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Chicago police union to City Hall: Where’s NATO overtime pay?

Chicago police officers driot gear towards end NATO rally. | Brian Jacks~ Sun-Times

Chicago police officers don riot gear towards the end of the NATO rally. | Brian Jackson ~ Sun-Times

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Updated: July 3, 2012 10:17AM



The Fraternal Order of Police has not been shy about suggesting that Chicago Police officers should be compensated during upcoming contract talks for their performance during the NATO Summit.

But now the union is being forced to play defense to ensure its members get their due under the existing collective bargaining agreement.

The FOP has filed its fourth grievance tied to the summit, this one stemming from the city’s apparent decision not to give officers time-and-a-half overtime for working a sixth or seventh consecutive day in a week.

Notice of the latest grievance was posted on the FOP’s website under the facetious headline, “More Thanks for a Job Well Done.”

It states, “First, the city took the unusual position that officers could not request to be credited with compensatory time for any overtime they worked during the NATO Summit, knowing this was a clear violation of our contract. Now, after our mayor, superintendent and the citizens of Chicago have heaped praised upon Chicago police officers for their excellent work at the NATO Summit, the city has taken the position that officers are not entitled to compensation for working a sixth or seventh day during a single calendar week.”

FOP president Mike Shields goes on to say the wording of the police contract “could not be any more unambiguous.”

He states that officers who work “six or seven consecutive days” within a Sunday-through-Saturday pay period “will be compensated at the rate of time-and-one-half” for work performed on the sixth and seventh day.

The overtime grievance comes just under a month before the FOP’s contract is set to expire, and adds to the growing tension between the union and the city.

Asked about the latest union grievance, police spokeswoman Melissa Stratton said, “The Chicago Police Department fully intends to work through these issues with the union to ensure that our officers are fully compensated for their work during the NATO Summit.”

Last week, the FOP filed another class-action grievance, that one stemming from the city’s decision to pay officers who worked overtime during the summit and deny them the option of taking compensatory time off.

“NATO is not an excuse for the city of Chicago to circumvent the contract,” Shields said then.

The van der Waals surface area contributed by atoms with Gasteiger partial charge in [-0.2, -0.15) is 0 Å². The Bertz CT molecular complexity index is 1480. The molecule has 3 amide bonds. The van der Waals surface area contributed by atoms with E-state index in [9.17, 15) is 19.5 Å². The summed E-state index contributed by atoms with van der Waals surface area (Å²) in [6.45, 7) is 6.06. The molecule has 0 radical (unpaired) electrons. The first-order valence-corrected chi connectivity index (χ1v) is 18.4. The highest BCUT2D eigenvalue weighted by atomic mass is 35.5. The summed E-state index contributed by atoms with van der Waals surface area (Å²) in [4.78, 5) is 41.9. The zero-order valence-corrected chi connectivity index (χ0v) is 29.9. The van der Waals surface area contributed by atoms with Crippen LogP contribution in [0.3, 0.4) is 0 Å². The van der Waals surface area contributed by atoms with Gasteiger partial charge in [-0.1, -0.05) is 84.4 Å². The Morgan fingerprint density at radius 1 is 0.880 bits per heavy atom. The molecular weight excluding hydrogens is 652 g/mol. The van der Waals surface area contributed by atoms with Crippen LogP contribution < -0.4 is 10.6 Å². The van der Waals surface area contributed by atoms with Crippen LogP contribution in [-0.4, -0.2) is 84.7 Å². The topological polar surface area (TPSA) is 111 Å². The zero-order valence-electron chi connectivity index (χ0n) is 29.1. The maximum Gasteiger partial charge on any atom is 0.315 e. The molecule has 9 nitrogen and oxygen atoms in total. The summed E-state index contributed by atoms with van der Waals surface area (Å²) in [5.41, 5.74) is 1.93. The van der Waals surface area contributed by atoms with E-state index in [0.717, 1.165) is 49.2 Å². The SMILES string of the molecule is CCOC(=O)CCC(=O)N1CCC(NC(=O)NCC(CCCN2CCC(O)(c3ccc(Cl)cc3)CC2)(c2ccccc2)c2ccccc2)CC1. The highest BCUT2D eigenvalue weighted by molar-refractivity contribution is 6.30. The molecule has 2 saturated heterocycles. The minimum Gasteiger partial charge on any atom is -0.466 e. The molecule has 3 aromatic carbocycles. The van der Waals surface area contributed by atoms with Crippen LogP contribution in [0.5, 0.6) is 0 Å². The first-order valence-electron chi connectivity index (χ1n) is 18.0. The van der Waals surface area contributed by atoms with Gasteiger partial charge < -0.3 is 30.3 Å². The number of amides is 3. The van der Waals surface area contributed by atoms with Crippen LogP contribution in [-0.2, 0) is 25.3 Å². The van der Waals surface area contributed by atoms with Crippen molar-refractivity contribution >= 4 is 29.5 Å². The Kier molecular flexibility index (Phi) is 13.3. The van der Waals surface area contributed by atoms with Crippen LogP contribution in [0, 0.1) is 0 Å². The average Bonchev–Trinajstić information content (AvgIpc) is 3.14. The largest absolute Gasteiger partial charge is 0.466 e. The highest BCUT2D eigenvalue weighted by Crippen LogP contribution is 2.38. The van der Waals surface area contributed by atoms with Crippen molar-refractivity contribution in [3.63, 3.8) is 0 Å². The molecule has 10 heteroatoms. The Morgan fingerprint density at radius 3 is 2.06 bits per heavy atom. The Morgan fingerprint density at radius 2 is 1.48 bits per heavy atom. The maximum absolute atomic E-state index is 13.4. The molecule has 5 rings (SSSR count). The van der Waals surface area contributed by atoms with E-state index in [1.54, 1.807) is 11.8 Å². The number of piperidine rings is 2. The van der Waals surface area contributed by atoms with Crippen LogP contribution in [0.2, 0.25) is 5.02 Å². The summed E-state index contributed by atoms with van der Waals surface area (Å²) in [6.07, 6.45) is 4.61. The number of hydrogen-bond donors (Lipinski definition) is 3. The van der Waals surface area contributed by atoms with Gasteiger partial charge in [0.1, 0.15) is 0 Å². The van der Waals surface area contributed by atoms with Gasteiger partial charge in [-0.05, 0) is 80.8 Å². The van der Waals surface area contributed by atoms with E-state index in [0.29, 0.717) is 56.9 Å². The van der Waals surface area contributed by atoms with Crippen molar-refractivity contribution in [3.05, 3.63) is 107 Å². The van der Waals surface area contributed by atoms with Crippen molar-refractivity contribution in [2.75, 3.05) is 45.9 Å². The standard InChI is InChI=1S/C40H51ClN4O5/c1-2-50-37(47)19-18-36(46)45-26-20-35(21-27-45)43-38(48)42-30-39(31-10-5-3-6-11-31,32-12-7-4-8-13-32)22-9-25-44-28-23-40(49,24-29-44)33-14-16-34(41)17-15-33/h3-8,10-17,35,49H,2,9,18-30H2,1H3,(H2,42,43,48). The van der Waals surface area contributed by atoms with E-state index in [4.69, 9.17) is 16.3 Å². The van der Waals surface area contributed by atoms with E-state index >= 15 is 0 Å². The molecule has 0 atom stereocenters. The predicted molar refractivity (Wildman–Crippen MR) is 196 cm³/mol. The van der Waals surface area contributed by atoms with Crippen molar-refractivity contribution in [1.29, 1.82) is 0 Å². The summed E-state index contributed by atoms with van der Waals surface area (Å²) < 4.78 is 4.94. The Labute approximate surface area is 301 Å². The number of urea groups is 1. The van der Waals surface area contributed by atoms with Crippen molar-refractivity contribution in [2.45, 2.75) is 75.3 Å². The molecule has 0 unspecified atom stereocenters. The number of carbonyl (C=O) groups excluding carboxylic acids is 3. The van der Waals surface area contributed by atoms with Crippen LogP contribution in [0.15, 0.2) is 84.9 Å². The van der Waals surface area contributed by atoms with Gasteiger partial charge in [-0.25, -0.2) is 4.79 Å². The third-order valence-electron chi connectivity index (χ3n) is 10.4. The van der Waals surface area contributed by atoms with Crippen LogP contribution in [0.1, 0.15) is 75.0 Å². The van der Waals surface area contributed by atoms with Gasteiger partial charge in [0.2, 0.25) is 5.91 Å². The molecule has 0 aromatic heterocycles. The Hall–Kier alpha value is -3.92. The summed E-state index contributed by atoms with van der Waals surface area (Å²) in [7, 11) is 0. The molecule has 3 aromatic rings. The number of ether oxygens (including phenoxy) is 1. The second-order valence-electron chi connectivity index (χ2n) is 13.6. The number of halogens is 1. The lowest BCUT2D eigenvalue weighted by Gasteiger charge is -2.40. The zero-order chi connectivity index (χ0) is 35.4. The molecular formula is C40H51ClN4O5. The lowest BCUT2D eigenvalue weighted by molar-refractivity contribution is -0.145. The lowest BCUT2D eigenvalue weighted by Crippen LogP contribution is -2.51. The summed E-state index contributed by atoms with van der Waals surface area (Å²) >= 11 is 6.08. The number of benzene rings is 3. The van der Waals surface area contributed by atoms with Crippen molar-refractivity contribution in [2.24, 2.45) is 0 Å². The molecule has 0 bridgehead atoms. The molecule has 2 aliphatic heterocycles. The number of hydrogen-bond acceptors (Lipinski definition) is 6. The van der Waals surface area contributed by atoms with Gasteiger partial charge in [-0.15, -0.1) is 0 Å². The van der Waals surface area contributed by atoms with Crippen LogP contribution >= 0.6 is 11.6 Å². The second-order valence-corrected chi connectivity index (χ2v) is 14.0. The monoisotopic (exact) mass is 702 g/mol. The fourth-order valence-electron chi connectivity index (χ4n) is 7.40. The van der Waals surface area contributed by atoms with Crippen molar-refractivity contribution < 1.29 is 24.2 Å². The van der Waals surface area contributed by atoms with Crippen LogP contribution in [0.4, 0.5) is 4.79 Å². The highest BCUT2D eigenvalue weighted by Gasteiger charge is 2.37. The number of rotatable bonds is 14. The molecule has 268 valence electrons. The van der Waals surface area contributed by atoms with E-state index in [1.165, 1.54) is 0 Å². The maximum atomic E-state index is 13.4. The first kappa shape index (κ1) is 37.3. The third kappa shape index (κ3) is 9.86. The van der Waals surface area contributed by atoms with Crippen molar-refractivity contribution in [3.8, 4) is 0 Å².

A City Hall source, who spoke on condition of remaining anonymous, said the overtime grievance was triggered by a “paperwork error. ... Forms did not give officers a chance to choose between pay and comp time. Pay was already checked. It should not have happened.”

The source said that the decision was “not set in stone” and that, “If it comes to a point where they have to accept cash they don’t want, they’ll be able to trade this money in for comp time.”

The union has also filed two other NATO-related grievances, both still pending.

One challenged the city’s decision to cancel furloughs during a two-week period that coincides with the summit. The other was filed to ensure “correct compensation” for officers who worked a regular tour of duty during the summit but had their hours adjusted by more than two hours from the designated start time of their normal watch.

The city hasn’t released details of its NATO-related purchasing and personnel costs. The tab for police overtime for the 3,100 officers assigned to NATO duty is expected to be huge.

Police Supt. Garry McCarthy canceled days off and ordered all officers to work 12-hour shifts so the department could devote extraordinary police resources to the summit and also provide increased neighborhood police protection.

Despite the ugly image of baton-wielding police officers squaring off against protesters at times trying to provoke them, the police department has won praise for its preparation and performance during the summit. McCarthy’s leadership on the front lines in helping to diffuse that potentially volatile confrontation at Michigan and Cermak has turned him into a local celebrity.

Earlier this week, Mayor Rahm Emanuel said the police “performed incredibly well,” but so did a lot of other city employees “you didn’t see.” The mayor wouldn’t say whether police would be rewarded during contract talks.

City Hall has since begun negotiations on a new contract with Chicago firefighters. By the time police contract talks do begin in earnest, the NATO summit will likely have faded from public memory, the sources said.



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